“This is great.  You’ve got such a good sense of humour.  That’s why I love you, Val.”

But then Annie’s lip began quivering and her eyes became wet.  Gilly hugged her, confused as to why her mum was crying.

“I’m Annie.  Not Val.  Annie! Why can’t you remember?” She screamed.

“What are you talking about? Of course, you’re Val.  Who’s Annie?”

“Your granddaughter.  I’ve been telling you this for two years.  God, I can’t handle this.”

“Handle what? I don’t have any grandchildren.”

“I’m your granddaughter, and Gilly is my daughter.  You’re upsetting her, so please stop this.”

“Stop what? Ok fine, if you’re not Val, then where is she?”

Annie was fighting to keep the tears at bay.  “Val passed away, nine years ago, remember? We buried mum and dad soon afterwards too.”

“Mum and dad? Val and I never had children, and she can’t be dead.  I saw her last week at the…at the…at the…I saw her, I’m telling you.  Look, just go away.  Get out of here, I don’t know who you are.”

“Granddad…”

At this point, David returned to investigate the commotion.  “What’s going on? Are you okay?”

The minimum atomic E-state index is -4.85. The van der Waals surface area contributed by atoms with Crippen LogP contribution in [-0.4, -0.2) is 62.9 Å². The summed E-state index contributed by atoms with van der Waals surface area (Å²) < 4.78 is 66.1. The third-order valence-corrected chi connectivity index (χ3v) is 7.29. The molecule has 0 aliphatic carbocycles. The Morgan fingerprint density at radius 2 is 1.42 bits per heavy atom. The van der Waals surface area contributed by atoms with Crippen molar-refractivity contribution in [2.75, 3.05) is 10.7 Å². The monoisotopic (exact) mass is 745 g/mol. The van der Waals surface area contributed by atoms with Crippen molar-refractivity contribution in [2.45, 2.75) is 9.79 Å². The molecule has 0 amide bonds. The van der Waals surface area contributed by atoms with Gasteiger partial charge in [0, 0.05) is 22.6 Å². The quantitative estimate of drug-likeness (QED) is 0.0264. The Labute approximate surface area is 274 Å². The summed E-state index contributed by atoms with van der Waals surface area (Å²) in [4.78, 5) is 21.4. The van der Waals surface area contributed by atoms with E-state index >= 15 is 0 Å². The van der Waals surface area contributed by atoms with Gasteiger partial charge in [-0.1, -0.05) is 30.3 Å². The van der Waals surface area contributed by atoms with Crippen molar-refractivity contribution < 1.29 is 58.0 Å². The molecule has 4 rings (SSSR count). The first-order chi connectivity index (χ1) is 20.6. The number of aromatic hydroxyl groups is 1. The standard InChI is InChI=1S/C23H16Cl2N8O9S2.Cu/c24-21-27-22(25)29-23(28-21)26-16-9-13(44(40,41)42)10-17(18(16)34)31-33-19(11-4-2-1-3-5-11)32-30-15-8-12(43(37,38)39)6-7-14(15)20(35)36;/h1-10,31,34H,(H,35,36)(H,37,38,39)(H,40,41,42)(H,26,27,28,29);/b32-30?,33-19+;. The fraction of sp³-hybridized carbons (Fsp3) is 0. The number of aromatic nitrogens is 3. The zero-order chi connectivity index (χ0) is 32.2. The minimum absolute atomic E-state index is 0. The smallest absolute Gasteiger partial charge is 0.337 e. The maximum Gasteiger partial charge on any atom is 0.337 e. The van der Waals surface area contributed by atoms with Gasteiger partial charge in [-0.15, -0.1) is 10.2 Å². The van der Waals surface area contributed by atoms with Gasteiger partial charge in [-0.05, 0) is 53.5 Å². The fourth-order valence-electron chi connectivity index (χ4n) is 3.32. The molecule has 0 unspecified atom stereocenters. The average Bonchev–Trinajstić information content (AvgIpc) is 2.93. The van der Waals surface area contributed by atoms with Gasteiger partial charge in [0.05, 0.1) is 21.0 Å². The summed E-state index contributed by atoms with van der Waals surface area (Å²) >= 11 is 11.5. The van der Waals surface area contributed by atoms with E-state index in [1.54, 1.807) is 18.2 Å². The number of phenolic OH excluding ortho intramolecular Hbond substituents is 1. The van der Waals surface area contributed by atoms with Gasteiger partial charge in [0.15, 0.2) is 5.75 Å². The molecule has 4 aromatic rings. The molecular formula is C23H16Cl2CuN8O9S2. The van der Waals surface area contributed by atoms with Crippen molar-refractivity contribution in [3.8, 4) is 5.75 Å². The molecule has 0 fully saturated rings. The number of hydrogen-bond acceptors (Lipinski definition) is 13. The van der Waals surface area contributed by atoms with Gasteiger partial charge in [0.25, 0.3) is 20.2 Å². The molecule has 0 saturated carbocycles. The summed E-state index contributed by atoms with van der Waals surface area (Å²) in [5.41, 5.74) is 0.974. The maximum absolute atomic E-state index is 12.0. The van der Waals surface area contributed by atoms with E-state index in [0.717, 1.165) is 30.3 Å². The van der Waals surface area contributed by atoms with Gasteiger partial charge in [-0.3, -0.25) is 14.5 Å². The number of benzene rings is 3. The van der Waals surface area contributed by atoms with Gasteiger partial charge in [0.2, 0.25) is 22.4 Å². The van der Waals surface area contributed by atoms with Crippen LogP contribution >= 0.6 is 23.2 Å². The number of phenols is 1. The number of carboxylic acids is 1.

“You, all of you,” Albert growled, “you’re all lying to me.  You won’t tell me where Val is.  And I don’t know who these two strangers are.  Get out of here.  Go, just go away, go on.  Go.”

“Stop it, stop it, stop it, stop it,” Gilly shrieked, pummelling Albert with her tiny fists.  She was pulled away by her mother.

“I’m sorry,” David said, “it’s for the best that you two go now.”

Annie nodded and sniffed, before leaving with Gilly.

David knelt by Albert.  “Why were you saying those things? You hurt Annie and Gilly very much.”

“I don’t know who they are.  I don’t know where I am.  Where’s…” And then Albert trailed off, as he felt one side of his face sagging down.  Was there something burning?

“Oh God.  Tell me your name now.” David ordered.

Albert tried to speak, but his tongue was in the way.

“Raise your arms above your head.”

Albert tried, but his body wouldn’t obey.

“Maria, I need you now.” David yelled.

“What is it?”